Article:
Arctic ice reaches lowest winter extent since records began

20 Mar 2015

Arctic ice has broken another record, but for the wrong reasons, now that its winter extent has shown its lowest amount since records began back in 1979.

Using satellites that orbit the Earth, the National Snow and Ice Data Center (NSIDC) in the US was able to show that this year’s maximum sea ice was recorded at being 14.5m sq km reached on 25 February, but is now melting as we enter spring.

According to the BBC, the unwanted reading was most likely due to the unprecedented mild winters experience around the coasts of Alaska and Russia the previous record for the lowest amount of sea ice was reached during February 2011 when it reached out a further 130,000 sq km.

It is now a matter of recording the sea ice’s progress during the month of March when the data is compiled in April, but the possibility of another record being broken in early spring is not a guarantee.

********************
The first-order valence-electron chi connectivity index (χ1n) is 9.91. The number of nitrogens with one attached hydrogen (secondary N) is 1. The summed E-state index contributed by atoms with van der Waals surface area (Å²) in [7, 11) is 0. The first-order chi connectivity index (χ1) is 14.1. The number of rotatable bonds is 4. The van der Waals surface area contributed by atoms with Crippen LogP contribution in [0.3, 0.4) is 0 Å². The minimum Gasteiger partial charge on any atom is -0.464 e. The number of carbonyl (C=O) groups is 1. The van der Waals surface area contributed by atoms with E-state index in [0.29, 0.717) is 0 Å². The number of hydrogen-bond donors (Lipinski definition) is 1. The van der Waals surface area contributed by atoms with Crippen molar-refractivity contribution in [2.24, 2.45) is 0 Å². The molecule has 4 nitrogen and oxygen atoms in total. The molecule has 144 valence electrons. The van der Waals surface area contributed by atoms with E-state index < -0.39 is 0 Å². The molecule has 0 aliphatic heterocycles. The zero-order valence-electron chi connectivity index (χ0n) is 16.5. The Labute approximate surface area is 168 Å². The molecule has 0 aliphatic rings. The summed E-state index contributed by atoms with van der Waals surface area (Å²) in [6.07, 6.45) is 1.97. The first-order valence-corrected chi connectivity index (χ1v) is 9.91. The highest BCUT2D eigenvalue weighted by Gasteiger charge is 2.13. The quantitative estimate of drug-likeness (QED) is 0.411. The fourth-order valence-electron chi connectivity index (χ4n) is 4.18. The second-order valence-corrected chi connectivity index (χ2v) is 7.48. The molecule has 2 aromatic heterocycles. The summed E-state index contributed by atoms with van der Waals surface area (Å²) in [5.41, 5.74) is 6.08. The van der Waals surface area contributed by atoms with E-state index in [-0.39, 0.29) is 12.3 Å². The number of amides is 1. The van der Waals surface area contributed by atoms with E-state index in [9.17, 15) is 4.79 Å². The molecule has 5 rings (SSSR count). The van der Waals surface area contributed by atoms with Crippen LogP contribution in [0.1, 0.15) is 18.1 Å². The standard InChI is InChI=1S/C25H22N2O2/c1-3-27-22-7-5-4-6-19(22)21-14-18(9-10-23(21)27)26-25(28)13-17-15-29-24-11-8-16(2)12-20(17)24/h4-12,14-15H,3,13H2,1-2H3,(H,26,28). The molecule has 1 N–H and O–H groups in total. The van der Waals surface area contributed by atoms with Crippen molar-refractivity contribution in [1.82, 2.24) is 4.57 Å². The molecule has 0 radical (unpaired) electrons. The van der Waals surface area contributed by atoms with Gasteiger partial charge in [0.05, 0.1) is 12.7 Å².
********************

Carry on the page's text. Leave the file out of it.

Discussing the situation, NSIDC scientist Walt Meier said, “The amount of ice at the maximum is a function of not only the state of the climate but also ephemeral and often local weather conditions.

“The monthly value smoothes out these weather effects and so is a better reflection of climate effects.”

Likewise, Alexander Shestakov, director of the WWF Global Arctic Programme, said that unlike most records, this is not one to celebrate, “This is not a record to be proud of. Low sea ice can create a series of reactions that further threaten the Arctic and the rest of the globe.”

Arctice ice image via Shutterstock

Colm Gorey was a senior journalist with Silicon Republic